was then classified as shown in Table 1. The pharmacist also recorded events that did not involve order
changes, such as errors in the pharmacy system or identification of ADEs.
The primary measure used to assess the effect of the interventions was
the rate of preventable ADEs due to prescribing errors. We conducted comparisons
at 2 points in time in the study unit, before and after the intervention,
and between the study and control units after the intervention.
For the before-after evaluation, we compared the rate of occurrence
of preventable ordering ADEs among patients in the study unit during phase
1 with the rate in the same unit during phase 2. For the between-unit comparison,
we compared the rate in the study unit during phase 2 with the rate of occurrence
in the control unit in phase 2. To assess potential secular trends, we also
compared the rate in the control unit in phase 1 with its rate in phase 2.
Comparisons between rates in phases 1 and 2 in the study unit (before
and after) and between the study unit and the control unit in phase 2 (contemporaneous)
were made using unpaired t tests. Analyses were performed
using SAS statistical software.8
The overall rates, expressed as preventable ordering ADEs per 1000 patient-days,
are shown for both phases for both units in Table 2. In the before and after comparison, the rate of preventable
ordering ADEs per 1000 patient-days decreased in the study unit by 66% from
phase 1 to phase 2 (10.4 [95% CI, 7-14] to 3.5 [95% CI, 1-5]; P<.001).
When the intervention unit was compared with the control unit during
the same time period (phase 2), the rate of preventable ordering ADEs in the
study unit was 72% lower than in the control unit (3.5 [95% CI, 1-5] vs 12.4
[95% CI, 8-17] per 1000 patient-days; P<.001).
The preventable ordering ADE rate in the control unit rose slightly from phase
1 to phase 2 (10.9 [95% CI, 6-16] to 12.4 [95% CI, 8-17]), but this change
was not significant (P=.76).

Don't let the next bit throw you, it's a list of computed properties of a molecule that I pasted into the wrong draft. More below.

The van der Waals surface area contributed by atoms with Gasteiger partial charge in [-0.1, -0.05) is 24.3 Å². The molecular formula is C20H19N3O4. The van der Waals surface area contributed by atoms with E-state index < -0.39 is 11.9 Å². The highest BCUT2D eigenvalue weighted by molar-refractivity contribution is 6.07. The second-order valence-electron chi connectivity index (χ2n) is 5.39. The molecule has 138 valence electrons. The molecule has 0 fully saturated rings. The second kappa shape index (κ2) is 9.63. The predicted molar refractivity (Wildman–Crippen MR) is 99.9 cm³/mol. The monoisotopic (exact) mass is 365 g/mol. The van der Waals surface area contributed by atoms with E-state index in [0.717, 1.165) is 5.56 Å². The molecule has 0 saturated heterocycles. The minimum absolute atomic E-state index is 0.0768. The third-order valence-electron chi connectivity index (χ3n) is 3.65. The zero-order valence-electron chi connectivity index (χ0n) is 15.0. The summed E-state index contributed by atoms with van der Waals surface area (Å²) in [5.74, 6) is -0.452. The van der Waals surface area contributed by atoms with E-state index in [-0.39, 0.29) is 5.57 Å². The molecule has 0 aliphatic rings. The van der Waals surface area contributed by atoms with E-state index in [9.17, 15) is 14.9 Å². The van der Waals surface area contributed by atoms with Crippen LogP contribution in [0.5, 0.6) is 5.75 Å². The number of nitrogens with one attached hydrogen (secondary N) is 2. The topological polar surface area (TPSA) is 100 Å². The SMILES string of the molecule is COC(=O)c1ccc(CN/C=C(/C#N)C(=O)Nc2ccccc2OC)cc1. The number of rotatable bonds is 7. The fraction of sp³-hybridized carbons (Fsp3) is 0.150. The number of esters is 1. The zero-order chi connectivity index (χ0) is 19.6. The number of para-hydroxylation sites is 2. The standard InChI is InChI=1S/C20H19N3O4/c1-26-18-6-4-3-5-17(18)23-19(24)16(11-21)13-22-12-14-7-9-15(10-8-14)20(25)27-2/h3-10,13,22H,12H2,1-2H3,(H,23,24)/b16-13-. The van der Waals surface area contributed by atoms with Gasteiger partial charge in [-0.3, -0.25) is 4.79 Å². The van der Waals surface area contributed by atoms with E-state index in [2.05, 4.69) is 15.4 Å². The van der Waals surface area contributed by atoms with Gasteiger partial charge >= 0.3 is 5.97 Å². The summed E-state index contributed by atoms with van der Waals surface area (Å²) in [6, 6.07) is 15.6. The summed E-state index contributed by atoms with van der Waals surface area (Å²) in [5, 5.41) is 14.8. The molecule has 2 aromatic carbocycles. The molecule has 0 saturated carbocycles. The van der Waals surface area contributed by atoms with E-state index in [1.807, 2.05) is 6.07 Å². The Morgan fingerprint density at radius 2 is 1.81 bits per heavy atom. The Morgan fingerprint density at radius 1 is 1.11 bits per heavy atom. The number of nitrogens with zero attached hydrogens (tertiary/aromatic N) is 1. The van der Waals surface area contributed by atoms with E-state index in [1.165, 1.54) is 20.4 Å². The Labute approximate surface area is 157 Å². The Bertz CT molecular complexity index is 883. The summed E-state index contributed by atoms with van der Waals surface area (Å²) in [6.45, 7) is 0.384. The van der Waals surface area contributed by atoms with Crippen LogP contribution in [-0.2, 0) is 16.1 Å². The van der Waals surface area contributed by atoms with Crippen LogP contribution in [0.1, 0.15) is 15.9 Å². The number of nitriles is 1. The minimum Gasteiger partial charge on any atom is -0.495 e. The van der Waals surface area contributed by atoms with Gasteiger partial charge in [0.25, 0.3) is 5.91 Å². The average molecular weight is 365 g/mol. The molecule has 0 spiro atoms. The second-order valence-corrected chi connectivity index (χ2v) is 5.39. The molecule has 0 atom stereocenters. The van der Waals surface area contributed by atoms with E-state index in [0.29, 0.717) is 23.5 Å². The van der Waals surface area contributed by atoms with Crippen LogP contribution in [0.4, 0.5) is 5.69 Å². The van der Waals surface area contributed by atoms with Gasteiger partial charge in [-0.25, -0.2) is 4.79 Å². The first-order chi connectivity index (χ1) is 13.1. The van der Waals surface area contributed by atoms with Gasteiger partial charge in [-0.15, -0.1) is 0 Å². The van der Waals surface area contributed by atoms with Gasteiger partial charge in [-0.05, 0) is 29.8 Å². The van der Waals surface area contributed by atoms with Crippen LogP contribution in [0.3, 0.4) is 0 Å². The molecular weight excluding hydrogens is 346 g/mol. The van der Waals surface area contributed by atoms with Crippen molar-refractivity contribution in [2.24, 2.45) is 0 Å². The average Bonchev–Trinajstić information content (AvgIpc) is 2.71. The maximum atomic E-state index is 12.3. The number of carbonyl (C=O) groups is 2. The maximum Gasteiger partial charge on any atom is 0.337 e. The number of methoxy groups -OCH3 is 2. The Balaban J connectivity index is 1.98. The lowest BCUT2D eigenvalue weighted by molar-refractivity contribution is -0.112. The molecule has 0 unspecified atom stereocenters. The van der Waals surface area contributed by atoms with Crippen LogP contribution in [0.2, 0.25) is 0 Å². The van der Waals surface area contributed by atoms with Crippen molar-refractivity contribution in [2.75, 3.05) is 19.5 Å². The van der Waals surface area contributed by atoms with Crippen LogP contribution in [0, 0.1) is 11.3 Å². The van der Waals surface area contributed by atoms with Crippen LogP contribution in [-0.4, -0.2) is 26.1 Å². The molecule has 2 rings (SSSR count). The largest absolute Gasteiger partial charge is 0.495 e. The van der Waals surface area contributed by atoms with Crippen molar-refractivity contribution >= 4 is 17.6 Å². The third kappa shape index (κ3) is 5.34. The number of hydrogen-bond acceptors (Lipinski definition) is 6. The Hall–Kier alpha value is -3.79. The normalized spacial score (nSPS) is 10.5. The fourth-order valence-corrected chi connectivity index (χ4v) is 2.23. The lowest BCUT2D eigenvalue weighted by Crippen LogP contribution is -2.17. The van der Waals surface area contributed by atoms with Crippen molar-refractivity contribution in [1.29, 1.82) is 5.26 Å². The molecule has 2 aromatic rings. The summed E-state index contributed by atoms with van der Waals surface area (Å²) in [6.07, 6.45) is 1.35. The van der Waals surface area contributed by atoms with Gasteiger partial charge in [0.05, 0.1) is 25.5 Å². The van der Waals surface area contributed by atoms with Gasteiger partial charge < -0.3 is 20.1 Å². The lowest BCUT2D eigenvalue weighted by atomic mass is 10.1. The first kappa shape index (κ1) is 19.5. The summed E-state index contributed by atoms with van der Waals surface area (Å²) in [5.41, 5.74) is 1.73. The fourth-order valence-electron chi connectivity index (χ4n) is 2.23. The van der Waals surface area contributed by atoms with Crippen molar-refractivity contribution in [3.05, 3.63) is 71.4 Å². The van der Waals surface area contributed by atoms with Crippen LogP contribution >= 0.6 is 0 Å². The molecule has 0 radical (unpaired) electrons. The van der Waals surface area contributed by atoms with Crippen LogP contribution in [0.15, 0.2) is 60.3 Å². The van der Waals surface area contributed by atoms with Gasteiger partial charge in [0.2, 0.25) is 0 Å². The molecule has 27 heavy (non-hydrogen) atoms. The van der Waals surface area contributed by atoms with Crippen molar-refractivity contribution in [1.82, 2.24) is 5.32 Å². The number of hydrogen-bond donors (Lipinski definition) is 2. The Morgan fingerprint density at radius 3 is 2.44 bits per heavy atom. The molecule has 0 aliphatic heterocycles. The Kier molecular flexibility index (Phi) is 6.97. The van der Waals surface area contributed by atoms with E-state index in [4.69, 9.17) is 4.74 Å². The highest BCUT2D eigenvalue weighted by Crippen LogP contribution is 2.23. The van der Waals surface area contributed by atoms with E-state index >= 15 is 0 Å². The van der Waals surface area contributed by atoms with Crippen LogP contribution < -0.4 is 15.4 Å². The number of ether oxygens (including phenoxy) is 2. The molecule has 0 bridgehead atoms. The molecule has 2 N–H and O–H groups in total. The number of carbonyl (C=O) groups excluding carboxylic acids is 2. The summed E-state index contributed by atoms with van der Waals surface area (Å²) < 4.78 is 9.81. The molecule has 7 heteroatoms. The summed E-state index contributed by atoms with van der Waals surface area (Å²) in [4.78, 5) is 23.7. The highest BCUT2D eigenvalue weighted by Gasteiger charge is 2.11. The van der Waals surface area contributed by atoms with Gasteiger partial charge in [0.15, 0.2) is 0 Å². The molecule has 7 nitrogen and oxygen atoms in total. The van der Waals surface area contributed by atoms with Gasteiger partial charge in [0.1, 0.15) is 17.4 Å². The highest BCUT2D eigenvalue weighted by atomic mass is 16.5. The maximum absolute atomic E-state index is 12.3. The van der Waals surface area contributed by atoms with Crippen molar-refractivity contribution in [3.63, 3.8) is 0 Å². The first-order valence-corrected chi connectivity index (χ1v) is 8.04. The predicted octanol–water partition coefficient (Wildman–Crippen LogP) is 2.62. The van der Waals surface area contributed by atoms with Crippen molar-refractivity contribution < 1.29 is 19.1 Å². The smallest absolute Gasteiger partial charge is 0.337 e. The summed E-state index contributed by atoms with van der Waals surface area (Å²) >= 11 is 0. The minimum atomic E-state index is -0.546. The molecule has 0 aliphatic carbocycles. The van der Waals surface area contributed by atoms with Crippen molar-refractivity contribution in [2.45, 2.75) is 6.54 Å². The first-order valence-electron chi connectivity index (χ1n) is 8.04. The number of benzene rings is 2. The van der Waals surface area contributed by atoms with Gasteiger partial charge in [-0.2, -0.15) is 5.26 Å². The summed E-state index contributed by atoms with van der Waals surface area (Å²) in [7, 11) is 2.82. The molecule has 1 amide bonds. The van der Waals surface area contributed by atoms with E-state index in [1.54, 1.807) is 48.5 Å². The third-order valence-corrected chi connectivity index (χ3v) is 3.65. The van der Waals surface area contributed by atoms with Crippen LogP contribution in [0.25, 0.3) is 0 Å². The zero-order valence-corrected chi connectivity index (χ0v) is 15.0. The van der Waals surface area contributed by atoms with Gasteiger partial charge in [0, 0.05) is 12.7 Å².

When results were calculated in terms of number of patients (admissions),
the differences in rates were similar: in the study unit, the rate of preventable
ordering ADEs decreased by two thirds, from 12% in phase 1 to 4% in phase
2, while it was essentially unchanged in the control unit (10% to 11%).
The rate of all ADEs also decreased substantially in the study unit
from phase 1 to phase 2 (33.0 [95% CI, 27-39] to 11.6 [95% CI, 8-15]; P<.001). However, the rate rose in the control unit
by 34.3% (34.7 [95% CI, 26-43] to 46.6 [95% CI, 38-55; P<.001).
During phase 2, a total of 398 pharmacist interventions were recorded
(Table 1). Of these, 366 were
related to ordering, of which 362 (99%) were accepted by the physicians. Nearly
half (178/389 [46%]) were pharmacist-initiated clarification or correction
of a proposed or previous order. These errors included incomplete orders,
wrong dose, wrong frequency, inappropriate choice, and duplicate therapy.
Examples were a recommendation to reduce the dose of intravenous phenytoin
from 300 mg 3 times per day, the correct oral dose,
to 100 mg 3 times per day and reduction of the dose of ampicillin administered
to a patient with renal failure.
In 100 instances, the pharmacist provided drug use information, most
often at the time the decision was being made about whether to order a drug.
Examples were education of the house staff on the selection of sedatives in
patients receiving ventilatory support and the risk of extrapyramidal adverse
effects from excessive doses of droperidol.
The pharmacist recommended alternative therapy in 47 cases, suggesting
drugs that were safer or cheaper but equally effective, such as changing from
intravenous to oral metoclopromide. Potential problems relating to drug interactions
and drug allergies were identified by the pharmacist in 22 cases and use of
alternative drugs was recommended.
Thirty-two of the pharmacist interventions did not relate to ordering.
Among these, the pharmacist provided special order drugs or approved nonformulary
use of a drug in 14 instances, identified 6 previously unrecognized ADEs,
and uncovered 12 systems errors in the pharmacy dispensing system. One example
of dispensing errors was that a medication was prepared for peripheral intravenous
infusion when a smaller volume was required for central administration to
minimize fluid load.
In previous studies, we demonstrated that nearly half of preventable
ADEs resulted from errors in the prescribing process.1
Prescribing errors frequently have a cascade effect, causing errors downstream
in dispensing or administration. The major cause of prescribing errors was